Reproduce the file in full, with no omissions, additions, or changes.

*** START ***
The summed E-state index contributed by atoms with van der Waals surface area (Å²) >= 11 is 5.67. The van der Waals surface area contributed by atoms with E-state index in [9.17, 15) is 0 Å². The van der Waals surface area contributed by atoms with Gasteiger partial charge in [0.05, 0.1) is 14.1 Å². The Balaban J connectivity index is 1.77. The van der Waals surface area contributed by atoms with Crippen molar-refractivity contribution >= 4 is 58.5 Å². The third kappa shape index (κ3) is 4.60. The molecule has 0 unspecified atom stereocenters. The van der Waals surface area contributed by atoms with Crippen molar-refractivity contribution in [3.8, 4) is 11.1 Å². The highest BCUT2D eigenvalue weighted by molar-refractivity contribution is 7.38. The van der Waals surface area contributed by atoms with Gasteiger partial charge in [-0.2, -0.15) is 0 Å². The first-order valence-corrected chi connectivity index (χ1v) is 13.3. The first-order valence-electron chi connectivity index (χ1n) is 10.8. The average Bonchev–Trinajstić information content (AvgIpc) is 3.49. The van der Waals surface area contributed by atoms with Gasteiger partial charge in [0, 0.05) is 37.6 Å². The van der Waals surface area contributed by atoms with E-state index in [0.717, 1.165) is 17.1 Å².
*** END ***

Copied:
The summed E-state index contributed by atoms with van der Waals surface area (Å²) >= 11 is 5.67. The van der Waals surface area contributed by atoms with E-state index in [9.17, 15) is 0 Å². The van der Waals surface area contributed by atoms with Gasteiger partial charge in [0.05, 0.1) is 14.1 Å². The Balaban J connectivity index is 1.77. The van der Waals surface area contributed by atoms with Crippen molar-refractivity contribution >= 4 is 58.5 Å². The third kappa shape index (κ3) is 4.60. The molecule has 0 unspecified atom stereocenters. The van der Waals surface area contributed by atoms with Crippen molar-refractivity contribution in [3.8, 4) is 11.1 Å². The highest BCUT2D eigenvalue weighted by molar-refractivity contribution is 7.38. The van der Waals surface area contributed by atoms with Gasteiger partial charge in [-0.2, -0.15) is 0 Å². The first-order valence-corrected chi connectivity index (χ1v) is 13.3. The first-order valence-electron chi connectivity index (χ1n) is 10.8. The average Bonchev–Trinajstić information content (AvgIpc) is 3.49. The van der Waals surface area contributed by atoms with Gasteiger partial charge in [0, 0.05) is 37.6 Å². The van der Waals surface area contributed by atoms with E-state index in [0.717, 1.165) is 17.1 Å².